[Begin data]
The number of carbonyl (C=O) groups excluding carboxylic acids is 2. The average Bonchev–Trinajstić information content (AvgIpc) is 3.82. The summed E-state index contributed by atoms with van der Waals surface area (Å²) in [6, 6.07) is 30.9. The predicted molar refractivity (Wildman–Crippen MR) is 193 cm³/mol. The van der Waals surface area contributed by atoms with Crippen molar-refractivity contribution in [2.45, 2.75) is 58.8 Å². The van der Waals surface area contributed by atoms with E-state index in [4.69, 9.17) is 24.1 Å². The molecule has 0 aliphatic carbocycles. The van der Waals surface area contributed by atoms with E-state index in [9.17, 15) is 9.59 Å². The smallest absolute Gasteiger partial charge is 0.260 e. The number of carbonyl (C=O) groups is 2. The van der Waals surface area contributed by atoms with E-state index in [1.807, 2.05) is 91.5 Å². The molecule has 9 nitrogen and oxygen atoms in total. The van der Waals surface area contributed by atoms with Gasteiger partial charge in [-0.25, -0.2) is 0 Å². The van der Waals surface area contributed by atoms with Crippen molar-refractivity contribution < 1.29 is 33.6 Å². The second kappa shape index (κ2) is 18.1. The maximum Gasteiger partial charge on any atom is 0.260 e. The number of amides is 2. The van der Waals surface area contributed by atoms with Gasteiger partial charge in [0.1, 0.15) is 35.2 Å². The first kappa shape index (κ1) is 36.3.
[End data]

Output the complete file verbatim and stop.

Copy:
The number of carbonyl (C=O) groups excluding carboxylic acids is 2. The average Bonchev–Trinajstić information content (AvgIpc) is 3.82. The summed E-state index contributed by atoms with van der Waals surface area (Å²) in [6, 6.07) is 30.9. The predicted molar refractivity (Wildman–Crippen MR) is 193 cm³/mol. The van der Waals surface area contributed by atoms with Crippen molar-refractivity contribution in [2.45, 2.75) is 58.8 Å². The van der Waals surface area contributed by atoms with E-state index in [4.69, 9.17) is 24.1 Å². The molecule has 0 aliphatic carbocycles. The van der Waals surface area contributed by atoms with E-state index in [9.17, 15) is 9.59 Å². The smallest absolute Gasteiger partial charge is 0.260 e. The number of carbonyl (C=O) groups is 2. The van der Waals surface area contributed by atoms with E-state index in [1.807, 2.05) is 91.5 Å². The molecule has 9 nitrogen and oxygen atoms in total. The van der Waals surface area contributed by atoms with Gasteiger partial charge in [-0.25, -0.2) is 0 Å². The van der Waals surface area contributed by atoms with Crippen molar-refractivity contribution < 1.29 is 33.6 Å². The second kappa shape index (κ2) is 18.1. The maximum Gasteiger partial charge on any atom is 0.260 e. The number of amides is 2. The van der Waals surface area contributed by atoms with Gasteiger partial charge in [0.1, 0.15) is 35.2 Å². The first kappa shape index (κ1) is 36.3.